I think what student come away with, appreciating—I hope!!—are the “layers” of community and networks created by different levels of privacy. So, our class group—community—of maybe 25 to 30 people is only visible to those enrolled in the course. We work hard to create a safe learning space there. The next layer above that is the MS Learning and Organizational Change “community”—some 250 to 300 people. And then, finally, the outside world—Twitter, etc.

What we look at is: What does it feel like to exist across those communities? And why is that important to understand?

The conversation tend to get at safety, trust—“knowing people,” as in close social ties. Keep in mind that all of our students meet face to face as well, so they do know each other.

But for anyone leading in today’s organizations, my bias is that it is important to understand these layers of privacy and community and how that impacts experience.

Remembering that readers of this book are people interested in better understanding how to use social media to foster social change, what specific guidance would you offer them in the following areas: What does it feel like to exist across those communities? And why is that important to understand?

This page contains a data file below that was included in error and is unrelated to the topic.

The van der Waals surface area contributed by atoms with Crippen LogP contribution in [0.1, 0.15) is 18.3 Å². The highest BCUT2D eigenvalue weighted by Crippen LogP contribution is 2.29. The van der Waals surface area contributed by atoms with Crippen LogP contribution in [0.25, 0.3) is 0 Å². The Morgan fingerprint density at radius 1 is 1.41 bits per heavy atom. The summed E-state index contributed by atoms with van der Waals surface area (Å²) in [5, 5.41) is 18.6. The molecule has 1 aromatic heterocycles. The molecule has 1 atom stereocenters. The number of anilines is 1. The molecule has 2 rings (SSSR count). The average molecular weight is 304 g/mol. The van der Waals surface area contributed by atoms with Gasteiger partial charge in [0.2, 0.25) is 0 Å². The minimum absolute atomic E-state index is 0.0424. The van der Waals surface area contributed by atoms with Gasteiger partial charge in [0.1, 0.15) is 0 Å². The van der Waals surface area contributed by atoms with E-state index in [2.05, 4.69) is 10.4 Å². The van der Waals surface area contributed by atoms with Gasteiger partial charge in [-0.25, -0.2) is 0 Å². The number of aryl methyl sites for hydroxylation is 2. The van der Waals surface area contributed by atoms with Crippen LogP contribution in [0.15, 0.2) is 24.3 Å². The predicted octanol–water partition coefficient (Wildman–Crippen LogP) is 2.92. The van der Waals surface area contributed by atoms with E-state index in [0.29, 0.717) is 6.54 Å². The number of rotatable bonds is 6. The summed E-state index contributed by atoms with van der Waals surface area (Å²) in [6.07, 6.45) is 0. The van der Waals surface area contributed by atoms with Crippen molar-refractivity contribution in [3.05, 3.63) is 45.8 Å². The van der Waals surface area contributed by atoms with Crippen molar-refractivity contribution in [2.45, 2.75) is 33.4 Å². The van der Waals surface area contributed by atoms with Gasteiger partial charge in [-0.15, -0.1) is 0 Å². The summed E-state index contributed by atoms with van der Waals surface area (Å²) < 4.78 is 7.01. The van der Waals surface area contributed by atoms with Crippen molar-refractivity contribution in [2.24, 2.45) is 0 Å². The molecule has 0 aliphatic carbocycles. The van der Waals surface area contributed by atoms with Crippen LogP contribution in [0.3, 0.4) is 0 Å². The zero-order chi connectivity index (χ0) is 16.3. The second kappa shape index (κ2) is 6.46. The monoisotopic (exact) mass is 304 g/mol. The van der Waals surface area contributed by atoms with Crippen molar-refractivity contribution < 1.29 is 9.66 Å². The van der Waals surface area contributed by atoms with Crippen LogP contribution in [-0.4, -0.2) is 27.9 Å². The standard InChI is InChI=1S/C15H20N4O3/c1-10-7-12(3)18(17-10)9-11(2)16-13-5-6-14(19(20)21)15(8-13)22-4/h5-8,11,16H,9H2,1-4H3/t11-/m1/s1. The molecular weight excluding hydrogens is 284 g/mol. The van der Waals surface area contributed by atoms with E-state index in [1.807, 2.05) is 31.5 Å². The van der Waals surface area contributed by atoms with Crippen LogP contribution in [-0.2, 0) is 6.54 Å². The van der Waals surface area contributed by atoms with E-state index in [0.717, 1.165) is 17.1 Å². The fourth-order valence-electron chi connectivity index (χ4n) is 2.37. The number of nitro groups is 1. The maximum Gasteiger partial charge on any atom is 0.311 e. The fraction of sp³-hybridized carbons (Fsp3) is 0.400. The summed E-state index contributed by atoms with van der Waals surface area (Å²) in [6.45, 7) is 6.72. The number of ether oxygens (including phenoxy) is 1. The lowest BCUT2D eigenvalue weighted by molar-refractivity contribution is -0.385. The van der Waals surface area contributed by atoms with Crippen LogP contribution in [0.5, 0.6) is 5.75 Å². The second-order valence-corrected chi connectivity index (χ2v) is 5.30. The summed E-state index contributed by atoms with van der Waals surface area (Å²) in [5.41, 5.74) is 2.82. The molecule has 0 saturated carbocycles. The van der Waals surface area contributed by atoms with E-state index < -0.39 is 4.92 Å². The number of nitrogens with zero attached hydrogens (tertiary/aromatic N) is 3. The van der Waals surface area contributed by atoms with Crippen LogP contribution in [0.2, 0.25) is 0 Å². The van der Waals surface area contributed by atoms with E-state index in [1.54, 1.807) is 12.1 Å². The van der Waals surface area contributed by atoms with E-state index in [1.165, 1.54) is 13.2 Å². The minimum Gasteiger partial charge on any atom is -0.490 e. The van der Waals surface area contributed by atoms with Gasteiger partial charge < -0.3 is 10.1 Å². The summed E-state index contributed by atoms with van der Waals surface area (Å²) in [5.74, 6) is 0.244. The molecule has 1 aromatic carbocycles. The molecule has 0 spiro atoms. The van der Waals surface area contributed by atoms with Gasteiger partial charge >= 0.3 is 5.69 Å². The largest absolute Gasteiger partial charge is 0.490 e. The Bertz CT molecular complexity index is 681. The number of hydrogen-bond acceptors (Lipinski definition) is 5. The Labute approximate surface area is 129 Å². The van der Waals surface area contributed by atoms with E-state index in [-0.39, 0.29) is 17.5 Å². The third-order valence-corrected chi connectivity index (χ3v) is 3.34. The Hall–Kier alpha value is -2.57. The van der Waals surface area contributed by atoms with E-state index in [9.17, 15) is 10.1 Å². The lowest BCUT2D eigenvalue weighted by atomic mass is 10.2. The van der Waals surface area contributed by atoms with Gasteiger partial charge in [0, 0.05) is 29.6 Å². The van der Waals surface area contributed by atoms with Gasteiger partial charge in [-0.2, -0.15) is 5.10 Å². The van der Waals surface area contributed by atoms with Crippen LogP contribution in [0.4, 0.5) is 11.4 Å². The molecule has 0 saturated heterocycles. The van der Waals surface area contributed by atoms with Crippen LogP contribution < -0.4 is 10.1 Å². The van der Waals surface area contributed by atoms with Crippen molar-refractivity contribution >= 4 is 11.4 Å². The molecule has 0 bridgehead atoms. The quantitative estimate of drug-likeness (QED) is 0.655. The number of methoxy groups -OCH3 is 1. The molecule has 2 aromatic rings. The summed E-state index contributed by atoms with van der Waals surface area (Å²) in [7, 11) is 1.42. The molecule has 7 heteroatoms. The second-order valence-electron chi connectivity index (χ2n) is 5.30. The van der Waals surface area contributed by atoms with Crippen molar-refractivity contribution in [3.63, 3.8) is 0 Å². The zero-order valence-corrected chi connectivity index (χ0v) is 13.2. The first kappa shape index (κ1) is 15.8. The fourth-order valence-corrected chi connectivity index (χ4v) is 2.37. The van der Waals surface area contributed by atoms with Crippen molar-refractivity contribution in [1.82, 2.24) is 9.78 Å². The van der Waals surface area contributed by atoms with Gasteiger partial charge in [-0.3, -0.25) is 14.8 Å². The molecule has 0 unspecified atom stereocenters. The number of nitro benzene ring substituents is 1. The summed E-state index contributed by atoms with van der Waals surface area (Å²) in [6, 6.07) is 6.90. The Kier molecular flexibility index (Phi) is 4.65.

Persistence and visibility—two of the affordances of enterprise social media—scare people, especially in a professional setting. In smaller-scale communities, with a community manager or facilitator who maybe speaks the professional language of the community, you can begin to create a safe place to share. You can create norms that—hopefully—prevent and mitigate the risk of unproductive comments.

But that does not mean that the culture you create in that smaller community necessarily translates to something more public. The more visibility, the more people just freak out, or self-monitor what they do or do not say.

So, if my goal is to have open discussions about critical, tough issues—and I want a variety of voices to be truly heard—don’t assume that because people are open in one tight community that they would be willing to say the same elsewhere. We have amazing, sensitive conversations in our class groups. They rarely “leak out” to the larger community, even when we nudge students to do so. It’s a difficult trick.

N.B. — Paul is currently writing Change the World Using Social Mediascheduled for publication by Rowman & Littlefield in Winter/Spring 2019. This is the tenth in a continuing series of excerpts from and interviews for the manuscript in progress.


Changing the World Through LinkedIn and Collaborative Online Tools

March 18, 2018